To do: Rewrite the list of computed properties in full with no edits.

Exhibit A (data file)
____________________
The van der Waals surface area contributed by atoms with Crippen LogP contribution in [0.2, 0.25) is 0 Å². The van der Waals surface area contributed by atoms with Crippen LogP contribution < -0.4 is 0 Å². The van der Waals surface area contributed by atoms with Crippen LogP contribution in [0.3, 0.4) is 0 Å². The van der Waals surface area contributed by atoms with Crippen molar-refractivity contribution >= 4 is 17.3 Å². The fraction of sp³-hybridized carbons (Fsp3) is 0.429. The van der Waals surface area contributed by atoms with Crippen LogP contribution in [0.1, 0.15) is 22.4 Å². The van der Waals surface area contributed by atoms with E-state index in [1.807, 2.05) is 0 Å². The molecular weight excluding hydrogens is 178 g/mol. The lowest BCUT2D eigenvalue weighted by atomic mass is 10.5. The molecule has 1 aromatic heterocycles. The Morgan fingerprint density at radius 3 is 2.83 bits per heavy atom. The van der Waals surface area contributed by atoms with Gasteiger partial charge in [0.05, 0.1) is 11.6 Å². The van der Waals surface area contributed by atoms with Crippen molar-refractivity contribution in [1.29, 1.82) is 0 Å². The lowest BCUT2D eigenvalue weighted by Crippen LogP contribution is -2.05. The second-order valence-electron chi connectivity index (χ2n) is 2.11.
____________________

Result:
The van der Waals surface area contributed by atoms with Crippen LogP contribution in [0.2, 0.25) is 0 Å². The van der Waals surface area contributed by atoms with Crippen LogP contribution < -0.4 is 0 Å². The van der Waals surface area contributed by atoms with Crippen LogP contribution in [0.3, 0.4) is 0 Å². The van der Waals surface area contributed by atoms with Crippen molar-refractivity contribution >= 4 is 17.3 Å². The fraction of sp³-hybridized carbons (Fsp3) is 0.429. The van der Waals surface area contributed by atoms with Crippen LogP contribution in [0.1, 0.15) is 22.4 Å². The van der Waals surface area contributed by atoms with E-state index in [1.807, 2.05) is 0 Å². The molecular weight excluding hydrogens is 178 g/mol. The lowest BCUT2D eigenvalue weighted by atomic mass is 10.5. The molecule has 1 aromatic heterocycles. The Morgan fingerprint density at radius 3 is 2.83 bits per heavy atom. The van der Waals surface area contributed by atoms with Gasteiger partial charge in [0.05, 0.1) is 11.6 Å². The van der Waals surface area contributed by atoms with Crippen molar-refractivity contribution in [1.29, 1.82) is 0 Å². The lowest BCUT2D eigenvalue weighted by Crippen LogP contribution is -2.05. The second-order valence-electron chi connectivity index (χ2n) is 2.11.